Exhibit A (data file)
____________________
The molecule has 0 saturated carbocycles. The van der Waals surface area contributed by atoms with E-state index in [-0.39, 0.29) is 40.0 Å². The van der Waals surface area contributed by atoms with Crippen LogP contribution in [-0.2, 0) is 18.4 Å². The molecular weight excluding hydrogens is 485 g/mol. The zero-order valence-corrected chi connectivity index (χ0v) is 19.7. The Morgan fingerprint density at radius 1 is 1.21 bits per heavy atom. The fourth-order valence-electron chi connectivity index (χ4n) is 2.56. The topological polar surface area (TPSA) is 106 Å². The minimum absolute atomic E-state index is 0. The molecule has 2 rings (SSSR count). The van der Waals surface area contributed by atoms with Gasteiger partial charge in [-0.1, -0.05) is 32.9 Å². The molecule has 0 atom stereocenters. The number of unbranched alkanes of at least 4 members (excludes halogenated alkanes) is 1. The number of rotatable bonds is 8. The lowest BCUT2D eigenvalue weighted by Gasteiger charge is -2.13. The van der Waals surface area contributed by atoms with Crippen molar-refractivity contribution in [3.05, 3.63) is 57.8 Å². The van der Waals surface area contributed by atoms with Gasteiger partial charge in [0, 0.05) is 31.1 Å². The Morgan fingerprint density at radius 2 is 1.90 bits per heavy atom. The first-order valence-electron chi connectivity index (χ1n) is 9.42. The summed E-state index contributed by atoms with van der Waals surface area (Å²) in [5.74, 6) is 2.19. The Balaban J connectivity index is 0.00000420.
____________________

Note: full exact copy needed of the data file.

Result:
The molecule has 0 saturated carbocycles. The van der Waals surface area contributed by atoms with E-state index in [-0.39, 0.29) is 40.0 Å². The van der Waals surface area contributed by atoms with Crippen LogP contribution in [-0.2, 0) is 18.4 Å². The molecular weight excluding hydrogens is 485 g/mol. The zero-order valence-corrected chi connectivity index (χ0v) is 19.7. The Morgan fingerprint density at radius 1 is 1.21 bits per heavy atom. The fourth-order valence-electron chi connectivity index (χ4n) is 2.56. The topological polar surface area (TPSA) is 106 Å². The minimum absolute atomic E-state index is 0. The molecule has 2 rings (SSSR count). The van der Waals surface area contributed by atoms with Gasteiger partial charge in [-0.1, -0.05) is 32.9 Å². The molecule has 0 atom stereocenters. The number of unbranched alkanes of at least 4 members (excludes halogenated alkanes) is 1. The number of rotatable bonds is 8. The lowest BCUT2D eigenvalue weighted by Gasteiger charge is -2.13. The van der Waals surface area contributed by atoms with Crippen molar-refractivity contribution in [3.05, 3.63) is 57.8 Å². The van der Waals surface area contributed by atoms with Gasteiger partial charge in [0, 0.05) is 31.1 Å². The Morgan fingerprint density at radius 2 is 1.90 bits per heavy atom. The first-order valence-electron chi connectivity index (χ1n) is 9.42. The summed E-state index contributed by atoms with van der Waals surface area (Å²) in [5.74, 6) is 2.19. The Balaban J connectivity index is 0.00000420.